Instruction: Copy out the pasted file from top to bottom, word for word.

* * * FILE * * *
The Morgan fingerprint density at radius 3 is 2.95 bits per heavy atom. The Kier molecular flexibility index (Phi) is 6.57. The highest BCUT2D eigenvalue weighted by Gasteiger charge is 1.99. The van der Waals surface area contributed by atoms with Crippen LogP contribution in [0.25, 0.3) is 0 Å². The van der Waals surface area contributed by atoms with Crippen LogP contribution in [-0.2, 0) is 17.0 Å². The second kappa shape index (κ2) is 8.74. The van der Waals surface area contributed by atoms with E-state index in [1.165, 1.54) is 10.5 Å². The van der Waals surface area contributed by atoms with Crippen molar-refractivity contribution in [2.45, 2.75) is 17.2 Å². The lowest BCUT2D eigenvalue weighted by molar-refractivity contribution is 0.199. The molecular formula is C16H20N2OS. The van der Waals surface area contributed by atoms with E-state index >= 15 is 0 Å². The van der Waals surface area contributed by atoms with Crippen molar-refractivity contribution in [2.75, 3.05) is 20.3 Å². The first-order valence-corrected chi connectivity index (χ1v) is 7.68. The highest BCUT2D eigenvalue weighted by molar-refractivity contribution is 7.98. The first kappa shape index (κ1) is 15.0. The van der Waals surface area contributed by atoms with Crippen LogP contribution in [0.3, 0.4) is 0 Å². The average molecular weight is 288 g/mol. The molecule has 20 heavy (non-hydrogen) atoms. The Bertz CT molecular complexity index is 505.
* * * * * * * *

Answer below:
The Morgan fingerprint density at radius 3 is 2.95 bits per heavy atom. The Kier molecular flexibility index (Phi) is 6.57. The highest BCUT2D eigenvalue weighted by Gasteiger charge is 1.99. The van der Waals surface area contributed by atoms with Crippen LogP contribution in [0.25, 0.3) is 0 Å². The van der Waals surface area contributed by atoms with Crippen LogP contribution in [-0.2, 0) is 17.0 Å². The second kappa shape index (κ2) is 8.74. The van der Waals surface area contributed by atoms with E-state index in [1.165, 1.54) is 10.5 Å². The van der Waals surface area contributed by atoms with Crippen molar-refractivity contribution in [2.45, 2.75) is 17.2 Å². The lowest BCUT2D eigenvalue weighted by molar-refractivity contribution is 0.199. The molecular formula is C16H20N2OS. The van der Waals surface area contributed by atoms with E-state index >= 15 is 0 Å². The van der Waals surface area contributed by atoms with Crippen molar-refractivity contribution in [2.75, 3.05) is 20.3 Å². The first-order valence-corrected chi connectivity index (χ1v) is 7.68. The highest BCUT2D eigenvalue weighted by molar-refractivity contribution is 7.98. The first kappa shape index (κ1) is 15.0. The van der Waals surface area contributed by atoms with Crippen LogP contribution in [0.3, 0.4) is 0 Å². The average molecular weight is 288 g/mol. The molecule has 20 heavy (non-hydrogen) atoms. The Bertz CT molecular complexity index is 505.